Deferring these peerages is neither sleaze nor corruption.
    It's a bit of both but not on a major scale. As I mentioned, not something I can get too worked up about. So it probably wasn't worth your while replying really. Less is more and all that.
    Wise words you should apply to your own posts.

    Anyway nonsense needs challenging. Deferring the peerages is neither sleaze nor corruption. It’s a ridiculous comment. I’m also amused at how many people online post they are not bothered about something and then continue to talk about what they are not bothered by. 😂😂😂😂
    Given that a failed politician being allowed to appoint his pals as members of the legislature for life is about as corrupt a political concept as you can imagine, it's a bit difficult to assert that anything connected with the process isn't sleazy or corrupt!
    Not really, I just did and stand by what I said.

    The honours system as a whole needs reform.

    Heathener was talking about 4 people deferring their elevation to the lords as sleaze and corruption. It isn’t.
  • JosiasJessopJosiasJessop Posts: 32,065
    Chris said:

    Taz said:

    Heathener said:

    Taz said:

    Heathener said:

    On topic, this is one area that I can't get too worked up about. Deferring the peerages until the General Election isn't great. But there are several worse examples of sleaze and corruption around at the moment.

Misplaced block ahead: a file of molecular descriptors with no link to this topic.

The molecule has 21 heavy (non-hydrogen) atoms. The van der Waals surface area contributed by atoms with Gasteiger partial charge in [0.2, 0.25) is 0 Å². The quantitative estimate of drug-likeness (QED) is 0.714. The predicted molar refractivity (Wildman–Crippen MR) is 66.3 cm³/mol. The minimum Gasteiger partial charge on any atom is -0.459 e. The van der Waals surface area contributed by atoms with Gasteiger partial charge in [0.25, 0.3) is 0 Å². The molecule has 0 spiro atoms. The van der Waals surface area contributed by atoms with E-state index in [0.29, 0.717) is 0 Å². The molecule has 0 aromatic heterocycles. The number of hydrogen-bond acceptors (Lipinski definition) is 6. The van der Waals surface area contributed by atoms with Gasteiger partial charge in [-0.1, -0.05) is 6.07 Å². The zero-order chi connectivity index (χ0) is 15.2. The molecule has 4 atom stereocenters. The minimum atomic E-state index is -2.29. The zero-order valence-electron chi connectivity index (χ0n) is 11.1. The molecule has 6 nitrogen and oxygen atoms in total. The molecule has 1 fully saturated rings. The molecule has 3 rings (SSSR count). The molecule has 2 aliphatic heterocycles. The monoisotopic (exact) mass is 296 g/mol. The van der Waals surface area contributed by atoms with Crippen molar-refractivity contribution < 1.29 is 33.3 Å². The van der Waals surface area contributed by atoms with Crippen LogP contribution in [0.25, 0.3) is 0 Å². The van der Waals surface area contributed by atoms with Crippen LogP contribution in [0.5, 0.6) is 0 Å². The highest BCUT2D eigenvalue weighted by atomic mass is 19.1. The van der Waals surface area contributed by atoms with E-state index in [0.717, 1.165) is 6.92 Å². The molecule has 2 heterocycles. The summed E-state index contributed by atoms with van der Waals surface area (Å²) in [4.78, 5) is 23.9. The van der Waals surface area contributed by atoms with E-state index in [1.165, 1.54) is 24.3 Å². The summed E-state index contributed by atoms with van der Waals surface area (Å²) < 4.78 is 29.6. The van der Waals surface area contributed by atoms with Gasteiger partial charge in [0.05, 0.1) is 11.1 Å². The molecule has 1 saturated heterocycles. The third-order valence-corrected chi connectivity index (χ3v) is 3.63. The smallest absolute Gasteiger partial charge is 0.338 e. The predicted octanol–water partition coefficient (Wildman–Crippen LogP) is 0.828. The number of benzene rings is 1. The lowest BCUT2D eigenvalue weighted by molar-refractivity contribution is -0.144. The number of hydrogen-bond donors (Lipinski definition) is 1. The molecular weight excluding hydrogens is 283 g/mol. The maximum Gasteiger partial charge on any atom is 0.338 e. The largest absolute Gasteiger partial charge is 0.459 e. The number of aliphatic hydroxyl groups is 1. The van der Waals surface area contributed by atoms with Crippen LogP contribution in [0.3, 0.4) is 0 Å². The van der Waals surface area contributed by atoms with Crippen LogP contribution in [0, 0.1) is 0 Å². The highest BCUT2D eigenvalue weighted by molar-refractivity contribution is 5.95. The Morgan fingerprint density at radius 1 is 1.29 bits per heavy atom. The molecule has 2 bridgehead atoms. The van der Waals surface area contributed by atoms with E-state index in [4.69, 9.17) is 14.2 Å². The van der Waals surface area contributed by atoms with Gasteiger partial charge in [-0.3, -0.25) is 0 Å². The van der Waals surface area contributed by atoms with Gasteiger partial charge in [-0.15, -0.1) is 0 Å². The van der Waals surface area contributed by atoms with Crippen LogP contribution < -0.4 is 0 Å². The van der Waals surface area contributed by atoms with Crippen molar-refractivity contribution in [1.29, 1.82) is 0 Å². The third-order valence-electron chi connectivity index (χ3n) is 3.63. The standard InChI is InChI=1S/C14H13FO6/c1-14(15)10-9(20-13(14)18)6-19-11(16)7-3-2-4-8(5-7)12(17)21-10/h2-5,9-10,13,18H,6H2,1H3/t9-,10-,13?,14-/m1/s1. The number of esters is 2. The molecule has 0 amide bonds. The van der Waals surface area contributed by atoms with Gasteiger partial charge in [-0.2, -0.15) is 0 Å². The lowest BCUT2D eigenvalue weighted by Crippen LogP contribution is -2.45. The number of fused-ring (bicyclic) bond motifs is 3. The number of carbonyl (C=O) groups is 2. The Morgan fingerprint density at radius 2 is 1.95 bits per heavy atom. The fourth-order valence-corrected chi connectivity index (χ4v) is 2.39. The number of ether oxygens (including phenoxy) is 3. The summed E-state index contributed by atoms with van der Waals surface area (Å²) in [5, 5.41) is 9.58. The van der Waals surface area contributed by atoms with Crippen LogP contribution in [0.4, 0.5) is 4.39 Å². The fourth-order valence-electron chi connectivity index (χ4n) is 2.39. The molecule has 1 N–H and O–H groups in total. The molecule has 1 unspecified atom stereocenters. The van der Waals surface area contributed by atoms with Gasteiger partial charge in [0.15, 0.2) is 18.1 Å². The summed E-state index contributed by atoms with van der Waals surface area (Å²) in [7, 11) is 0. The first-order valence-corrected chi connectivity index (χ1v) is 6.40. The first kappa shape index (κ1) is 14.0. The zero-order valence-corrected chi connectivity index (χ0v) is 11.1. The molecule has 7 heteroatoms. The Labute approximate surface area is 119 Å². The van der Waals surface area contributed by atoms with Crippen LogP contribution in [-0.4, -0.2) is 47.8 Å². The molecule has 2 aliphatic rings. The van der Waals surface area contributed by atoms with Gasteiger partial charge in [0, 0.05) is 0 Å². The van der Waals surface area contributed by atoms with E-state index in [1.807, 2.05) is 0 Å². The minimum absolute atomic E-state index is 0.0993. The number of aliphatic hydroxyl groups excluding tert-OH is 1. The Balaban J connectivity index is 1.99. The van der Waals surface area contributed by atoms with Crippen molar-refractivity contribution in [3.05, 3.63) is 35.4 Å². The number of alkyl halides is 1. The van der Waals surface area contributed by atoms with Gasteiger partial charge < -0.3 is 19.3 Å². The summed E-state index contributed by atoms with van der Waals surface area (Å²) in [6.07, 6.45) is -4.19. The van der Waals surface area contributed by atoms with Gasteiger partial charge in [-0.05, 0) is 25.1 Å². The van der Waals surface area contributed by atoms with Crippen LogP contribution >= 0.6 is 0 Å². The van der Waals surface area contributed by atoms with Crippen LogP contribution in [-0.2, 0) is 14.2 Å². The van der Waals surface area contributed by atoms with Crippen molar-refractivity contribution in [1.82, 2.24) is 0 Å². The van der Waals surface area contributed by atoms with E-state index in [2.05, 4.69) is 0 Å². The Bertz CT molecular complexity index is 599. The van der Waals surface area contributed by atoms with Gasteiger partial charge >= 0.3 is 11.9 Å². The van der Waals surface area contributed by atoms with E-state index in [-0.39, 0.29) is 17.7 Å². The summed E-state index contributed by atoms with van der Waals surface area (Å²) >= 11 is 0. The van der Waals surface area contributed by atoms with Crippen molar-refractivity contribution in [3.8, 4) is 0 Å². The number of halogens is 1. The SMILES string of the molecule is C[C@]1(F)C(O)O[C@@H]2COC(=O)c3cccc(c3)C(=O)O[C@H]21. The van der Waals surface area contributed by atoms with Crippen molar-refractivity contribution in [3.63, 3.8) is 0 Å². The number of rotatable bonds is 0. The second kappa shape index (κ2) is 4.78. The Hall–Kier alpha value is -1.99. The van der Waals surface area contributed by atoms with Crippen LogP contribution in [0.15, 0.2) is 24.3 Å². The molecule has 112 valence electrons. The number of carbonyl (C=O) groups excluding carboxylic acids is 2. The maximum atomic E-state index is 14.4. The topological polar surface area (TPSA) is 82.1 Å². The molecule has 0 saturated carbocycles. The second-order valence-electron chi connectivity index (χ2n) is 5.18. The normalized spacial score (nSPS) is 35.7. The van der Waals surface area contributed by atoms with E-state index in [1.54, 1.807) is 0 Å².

By-elections are fun and, as Mike Smithson has demonstrated, good betting opportunities.

    What I really want is a General Election. Time to reboot British politics.

    Deferring these peerages is neither sleaze nor corruption.
    It's a bit of both but not on a major scale. As I mentioned, not something I can get too worked up about. So it probably wasn't worth your while replying really. Less is more and all that.
    Wise words you should apply to your own posts.

    Anyway nonsense needs challenging. Deferring the peerages is neither sleaze nor corruption. It’s a ridiculous comment. I’m also amused at how many people online post they are not bothered about something and then continue to talk about what they are not bothered by. 😂😂😂😂